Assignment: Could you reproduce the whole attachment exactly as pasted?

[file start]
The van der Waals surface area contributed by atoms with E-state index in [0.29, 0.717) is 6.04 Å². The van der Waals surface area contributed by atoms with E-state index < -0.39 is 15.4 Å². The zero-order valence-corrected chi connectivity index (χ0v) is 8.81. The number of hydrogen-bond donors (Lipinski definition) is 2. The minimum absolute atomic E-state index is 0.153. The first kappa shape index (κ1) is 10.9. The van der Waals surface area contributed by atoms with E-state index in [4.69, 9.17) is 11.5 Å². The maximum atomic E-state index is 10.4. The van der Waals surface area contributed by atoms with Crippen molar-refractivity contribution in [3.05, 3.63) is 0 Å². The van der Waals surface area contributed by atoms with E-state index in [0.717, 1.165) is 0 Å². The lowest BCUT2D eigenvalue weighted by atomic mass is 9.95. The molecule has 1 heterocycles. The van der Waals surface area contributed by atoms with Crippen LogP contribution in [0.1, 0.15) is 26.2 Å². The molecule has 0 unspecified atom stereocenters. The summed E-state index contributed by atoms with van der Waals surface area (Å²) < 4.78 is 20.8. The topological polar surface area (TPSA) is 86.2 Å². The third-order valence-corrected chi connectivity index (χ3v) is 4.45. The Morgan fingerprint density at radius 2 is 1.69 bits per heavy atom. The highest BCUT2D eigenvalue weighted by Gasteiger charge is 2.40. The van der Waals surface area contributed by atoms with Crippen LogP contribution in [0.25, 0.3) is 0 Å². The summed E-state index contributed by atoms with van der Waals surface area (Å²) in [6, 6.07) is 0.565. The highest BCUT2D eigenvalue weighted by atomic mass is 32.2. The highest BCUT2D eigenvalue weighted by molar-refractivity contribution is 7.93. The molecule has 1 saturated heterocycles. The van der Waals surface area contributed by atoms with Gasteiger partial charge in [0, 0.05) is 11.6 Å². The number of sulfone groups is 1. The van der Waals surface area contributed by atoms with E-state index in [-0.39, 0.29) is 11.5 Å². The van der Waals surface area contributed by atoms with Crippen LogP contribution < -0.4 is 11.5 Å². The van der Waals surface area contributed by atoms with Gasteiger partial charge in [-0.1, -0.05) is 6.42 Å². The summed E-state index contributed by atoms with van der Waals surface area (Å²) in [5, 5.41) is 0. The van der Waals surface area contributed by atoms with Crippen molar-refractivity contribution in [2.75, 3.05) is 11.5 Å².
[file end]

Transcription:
The van der Waals surface area contributed by atoms with E-state index in [0.29, 0.717) is 6.04 Å². The van der Waals surface area contributed by atoms with E-state index < -0.39 is 15.4 Å². The zero-order valence-corrected chi connectivity index (χ0v) is 8.81. The number of hydrogen-bond donors (Lipinski definition) is 2. The minimum absolute atomic E-state index is 0.153. The first kappa shape index (κ1) is 10.9. The van der Waals surface area contributed by atoms with E-state index in [4.69, 9.17) is 11.5 Å². The maximum atomic E-state index is 10.4. The van der Waals surface area contributed by atoms with Crippen molar-refractivity contribution in [3.05, 3.63) is 0 Å². The van der Waals surface area contributed by atoms with E-state index in [0.717, 1.165) is 0 Å². The lowest BCUT2D eigenvalue weighted by atomic mass is 9.95. The molecule has 1 heterocycles. The van der Waals surface area contributed by atoms with Crippen LogP contribution in [0.1, 0.15) is 26.2 Å². The molecule has 0 unspecified atom stereocenters. The summed E-state index contributed by atoms with van der Waals surface area (Å²) < 4.78 is 20.8. The topological polar surface area (TPSA) is 86.2 Å². The third-order valence-corrected chi connectivity index (χ3v) is 4.45. The Morgan fingerprint density at radius 2 is 1.69 bits per heavy atom. The highest BCUT2D eigenvalue weighted by Gasteiger charge is 2.40. The van der Waals surface area contributed by atoms with Crippen LogP contribution in [0.25, 0.3) is 0 Å². The summed E-state index contributed by atoms with van der Waals surface area (Å²) in [6, 6.07) is 0.565. The highest BCUT2D eigenvalue weighted by atomic mass is 32.2. The highest BCUT2D eigenvalue weighted by molar-refractivity contribution is 7.93. The molecule has 1 saturated heterocycles. The van der Waals surface area contributed by atoms with Gasteiger partial charge in [0, 0.05) is 11.6 Å². The number of sulfone groups is 1. The van der Waals surface area contributed by atoms with E-state index in [-0.39, 0.29) is 11.5 Å². The van der Waals surface area contributed by atoms with Crippen LogP contribution < -0.4 is 11.5 Å². The van der Waals surface area contributed by atoms with Gasteiger partial charge in [-0.1, -0.05) is 6.42 Å². The summed E-state index contributed by atoms with van der Waals surface area (Å²) in [5, 5.41) is 0. The van der Waals surface area contributed by atoms with Crippen molar-refractivity contribution in [2.75, 3.05) is 11.5 Å².